You can easily wire this breakout to any microcontroller, we'll be using an Arduino. For another kind of microcontroller, just make sure it has I2C capability, then port the code - its pretty simple stuff!
- Connect Vin to the power supply, 3-5V is fine. Use the same voltage that the microcontroller logic is based off of. For most Arduinos, that is 5V
- Connect GND to common power/data ground
- Connect the SCL pin to the I2C clock SCL pin on your Arduino. On an UNO & '328 based Arduino, this is also known as A5, on a Mega it is also known as digital 21 and on a Leonardo/Micro, digital 3
- Connect the SDA pin to the I2C data SDA pin on your Arduino. On an UNO & '328 based Arduino, this is also known as A4, on a Mega it is also known as digital 20 and on a Leonardo/Micro, digital 2
To begin controling the motor chip, you will need to install the Adafruit_DRV2605 Library. You can do that by going to the Arduino library manager under Sketch -> Include Library -> Manage Libraries...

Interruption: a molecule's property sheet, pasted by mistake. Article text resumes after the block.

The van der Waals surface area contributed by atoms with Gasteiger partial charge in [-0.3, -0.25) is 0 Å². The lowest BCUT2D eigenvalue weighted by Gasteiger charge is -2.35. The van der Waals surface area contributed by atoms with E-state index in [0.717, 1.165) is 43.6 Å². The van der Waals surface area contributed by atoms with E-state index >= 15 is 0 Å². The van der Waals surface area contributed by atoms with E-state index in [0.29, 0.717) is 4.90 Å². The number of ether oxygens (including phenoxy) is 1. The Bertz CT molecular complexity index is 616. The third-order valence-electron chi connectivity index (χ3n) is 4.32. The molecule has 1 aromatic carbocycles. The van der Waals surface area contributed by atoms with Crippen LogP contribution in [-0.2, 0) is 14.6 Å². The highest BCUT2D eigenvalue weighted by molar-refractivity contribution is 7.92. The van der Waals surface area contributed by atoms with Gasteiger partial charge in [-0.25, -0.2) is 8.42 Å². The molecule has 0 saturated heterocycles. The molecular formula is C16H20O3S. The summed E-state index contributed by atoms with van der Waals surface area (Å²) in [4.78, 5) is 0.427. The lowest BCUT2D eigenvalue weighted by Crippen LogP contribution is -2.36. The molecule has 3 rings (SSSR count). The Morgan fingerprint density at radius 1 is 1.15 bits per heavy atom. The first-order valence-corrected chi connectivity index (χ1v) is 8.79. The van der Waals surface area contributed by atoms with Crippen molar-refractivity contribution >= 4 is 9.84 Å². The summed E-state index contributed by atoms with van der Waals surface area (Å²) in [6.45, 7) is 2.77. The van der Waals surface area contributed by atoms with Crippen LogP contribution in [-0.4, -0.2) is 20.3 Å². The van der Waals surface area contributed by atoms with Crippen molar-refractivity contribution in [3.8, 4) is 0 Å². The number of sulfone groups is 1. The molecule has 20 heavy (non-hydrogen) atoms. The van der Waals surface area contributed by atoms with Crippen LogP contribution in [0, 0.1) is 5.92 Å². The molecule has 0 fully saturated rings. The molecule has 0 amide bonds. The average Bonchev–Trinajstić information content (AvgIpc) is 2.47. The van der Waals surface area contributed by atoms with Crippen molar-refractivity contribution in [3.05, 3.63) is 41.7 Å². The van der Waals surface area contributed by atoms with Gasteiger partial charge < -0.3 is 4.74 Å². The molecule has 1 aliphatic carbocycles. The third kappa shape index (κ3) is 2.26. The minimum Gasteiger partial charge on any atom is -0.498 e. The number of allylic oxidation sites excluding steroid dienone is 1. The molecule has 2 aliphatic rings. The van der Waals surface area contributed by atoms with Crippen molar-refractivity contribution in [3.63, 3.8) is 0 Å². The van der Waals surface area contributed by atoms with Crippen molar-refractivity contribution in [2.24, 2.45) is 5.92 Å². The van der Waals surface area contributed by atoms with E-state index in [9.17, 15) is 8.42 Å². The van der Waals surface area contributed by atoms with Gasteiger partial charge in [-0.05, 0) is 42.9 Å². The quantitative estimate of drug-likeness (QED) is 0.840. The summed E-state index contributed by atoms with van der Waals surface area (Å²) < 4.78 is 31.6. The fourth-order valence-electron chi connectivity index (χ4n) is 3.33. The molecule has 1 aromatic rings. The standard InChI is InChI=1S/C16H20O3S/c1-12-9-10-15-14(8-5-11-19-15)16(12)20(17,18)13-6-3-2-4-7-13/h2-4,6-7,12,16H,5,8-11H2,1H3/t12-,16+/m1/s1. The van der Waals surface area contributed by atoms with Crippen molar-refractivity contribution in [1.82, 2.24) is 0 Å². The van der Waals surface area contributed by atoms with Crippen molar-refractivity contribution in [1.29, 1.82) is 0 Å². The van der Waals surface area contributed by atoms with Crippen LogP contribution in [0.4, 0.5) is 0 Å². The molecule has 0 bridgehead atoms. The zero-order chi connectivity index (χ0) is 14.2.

Then search for DRV2605 and find the Adafruit DRV2605 Library and click Install
We also have a great tutorial on Arduino library installation at:
Now you can open up File->Examples->Adafruit_DRV2605->basic and upload to your Arduino wired up to the breakout
Open up the serial console and hold the vibration motor between your fingers.
The sketch will play all 117 built in vibration effects in order. The full list with names is available in the DRV2605 datasheet
Here's a screenshot for quick reference
You can also string together multiple effects in a row, up to 7. Check out the complex example sketch, and setWaveform for each slot. The last slot should be set to 0 to indicate its the end.
When you are ready to place the full waveform sequence, send the go() command!
You can also turn the DRV2605 into an audio-to-vibration driver. Use a 1uF capacitor in series to line level voltage audio into the IN pin, then load up the audio example sketch. If you don't feel anything, try boosting up the source audio volume, it has to be pretty loud!